How do project managers achieve spectacular results when they have no direct authority over their team members? Here’s a foolproof process for engaging your team: one that begins with engaging yourself.
“This book will soon become a widely accepted standard on how to deliver a successful project on time and on budget in any industry.” –John Garahan, Vice President, Global Delivery, Broadridge Financial Solutions
Successful project managers must engage and motivate others to achieve complex goals. Ruth Pearce shows how behavior, language, and attitudes affect engagement and how leveraging character strengths can help improve relationships, increase innovation, and build higher-functioning teams. This focus on character strengths–such as bravery, curiosity, fairness, gratitude, and humor–can help project managers recognize and cultivate the things that are best in themselves and others.
Many project managers do not have the authority to direct the activities of people on their teams–they can only influence them. The most influential people succeed by focusing less on themselves and their message and more on others. They pay attention, they are brave, they are vulnerable, they are curious, and they look for and acknowledge the things that are important about and to the other person. And they model the behavior that they want to see. This book tells you how.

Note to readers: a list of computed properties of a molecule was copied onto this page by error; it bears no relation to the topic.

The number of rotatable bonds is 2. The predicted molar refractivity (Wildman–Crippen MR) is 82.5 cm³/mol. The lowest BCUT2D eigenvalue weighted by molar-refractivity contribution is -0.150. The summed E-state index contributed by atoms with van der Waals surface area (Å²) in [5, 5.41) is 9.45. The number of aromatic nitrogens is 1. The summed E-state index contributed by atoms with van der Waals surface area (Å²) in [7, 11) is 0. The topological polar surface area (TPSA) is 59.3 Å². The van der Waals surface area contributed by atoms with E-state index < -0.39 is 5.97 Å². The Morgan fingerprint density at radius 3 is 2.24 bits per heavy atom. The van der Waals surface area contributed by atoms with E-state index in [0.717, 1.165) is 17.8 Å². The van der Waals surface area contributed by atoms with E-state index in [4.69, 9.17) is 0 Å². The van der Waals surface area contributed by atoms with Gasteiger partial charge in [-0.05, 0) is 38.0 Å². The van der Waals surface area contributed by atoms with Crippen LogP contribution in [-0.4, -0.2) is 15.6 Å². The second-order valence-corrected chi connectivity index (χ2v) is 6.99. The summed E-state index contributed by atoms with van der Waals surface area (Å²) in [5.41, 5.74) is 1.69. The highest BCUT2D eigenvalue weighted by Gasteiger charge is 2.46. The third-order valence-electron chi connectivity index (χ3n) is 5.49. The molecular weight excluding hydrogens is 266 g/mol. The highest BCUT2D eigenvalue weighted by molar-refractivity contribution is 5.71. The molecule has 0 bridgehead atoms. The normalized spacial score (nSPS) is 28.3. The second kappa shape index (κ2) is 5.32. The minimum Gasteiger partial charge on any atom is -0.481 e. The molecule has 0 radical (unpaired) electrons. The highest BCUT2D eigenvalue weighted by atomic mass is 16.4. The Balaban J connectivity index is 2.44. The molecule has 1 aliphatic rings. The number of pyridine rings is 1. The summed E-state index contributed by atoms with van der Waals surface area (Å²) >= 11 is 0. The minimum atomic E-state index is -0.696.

Pearce provides tools and frameworks for building a culture of appreciation, understanding character strengths, mapping leadership qualities, understanding learning styles, identifying team roles, and executing plans. She also explores the factors that contribute to conflict and tensions, as well as strategies for getting through difficult times. We see these tools and techniques in action through “Maggie,” a project manager who is struggling to motivate her team. Each chapter concludes with reflective questions to make the ideas stick and with key strategies for success.